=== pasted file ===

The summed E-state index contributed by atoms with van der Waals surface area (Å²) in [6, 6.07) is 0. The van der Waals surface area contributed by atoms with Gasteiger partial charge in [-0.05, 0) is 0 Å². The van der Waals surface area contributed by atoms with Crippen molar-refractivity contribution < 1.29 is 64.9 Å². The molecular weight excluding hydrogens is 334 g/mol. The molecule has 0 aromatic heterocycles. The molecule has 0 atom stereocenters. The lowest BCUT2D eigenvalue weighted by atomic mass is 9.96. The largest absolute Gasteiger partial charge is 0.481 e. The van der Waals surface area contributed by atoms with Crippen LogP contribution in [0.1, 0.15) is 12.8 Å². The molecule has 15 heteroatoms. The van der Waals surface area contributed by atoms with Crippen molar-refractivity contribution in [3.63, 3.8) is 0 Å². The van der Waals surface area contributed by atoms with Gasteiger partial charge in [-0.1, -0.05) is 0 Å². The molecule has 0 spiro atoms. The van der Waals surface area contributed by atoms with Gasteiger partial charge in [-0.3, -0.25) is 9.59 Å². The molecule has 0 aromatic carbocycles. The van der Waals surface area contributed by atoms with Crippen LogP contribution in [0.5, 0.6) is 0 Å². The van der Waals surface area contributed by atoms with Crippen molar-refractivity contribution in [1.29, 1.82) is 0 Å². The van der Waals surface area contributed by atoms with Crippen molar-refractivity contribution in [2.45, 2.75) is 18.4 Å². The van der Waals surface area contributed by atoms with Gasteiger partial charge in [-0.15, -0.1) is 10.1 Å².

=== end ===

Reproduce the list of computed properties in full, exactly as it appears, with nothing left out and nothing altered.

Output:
The summed E-state index contributed by atoms with van der Waals surface area (Å²) in [6, 6.07) is 0. The van der Waals surface area contributed by atoms with Gasteiger partial charge in [-0.05, 0) is 0 Å². The van der Waals surface area contributed by atoms with Crippen molar-refractivity contribution < 1.29 is 64.9 Å². The molecular weight excluding hydrogens is 334 g/mol. The molecule has 0 aromatic heterocycles. The molecule has 0 atom stereocenters. The lowest BCUT2D eigenvalue weighted by atomic mass is 9.96. The largest absolute Gasteiger partial charge is 0.481 e. The van der Waals surface area contributed by atoms with Crippen LogP contribution in [0.1, 0.15) is 12.8 Å². The molecule has 15 heteroatoms. The van der Waals surface area contributed by atoms with Crippen molar-refractivity contribution in [3.63, 3.8) is 0 Å². The van der Waals surface area contributed by atoms with Gasteiger partial charge in [-0.1, -0.05) is 0 Å². The molecule has 0 spiro atoms. The van der Waals surface area contributed by atoms with Gasteiger partial charge in [-0.3, -0.25) is 9.59 Å². The molecule has 0 aromatic carbocycles. The van der Waals surface area contributed by atoms with Crippen LogP contribution in [0.5, 0.6) is 0 Å². The van der Waals surface area contributed by atoms with Crippen molar-refractivity contribution in [1.29, 1.82) is 0 Å². The van der Waals surface area contributed by atoms with Crippen molar-refractivity contribution in [2.45, 2.75) is 18.4 Å². The van der Waals surface area contributed by atoms with Gasteiger partial charge in [-0.15, -0.1) is 10.1 Å².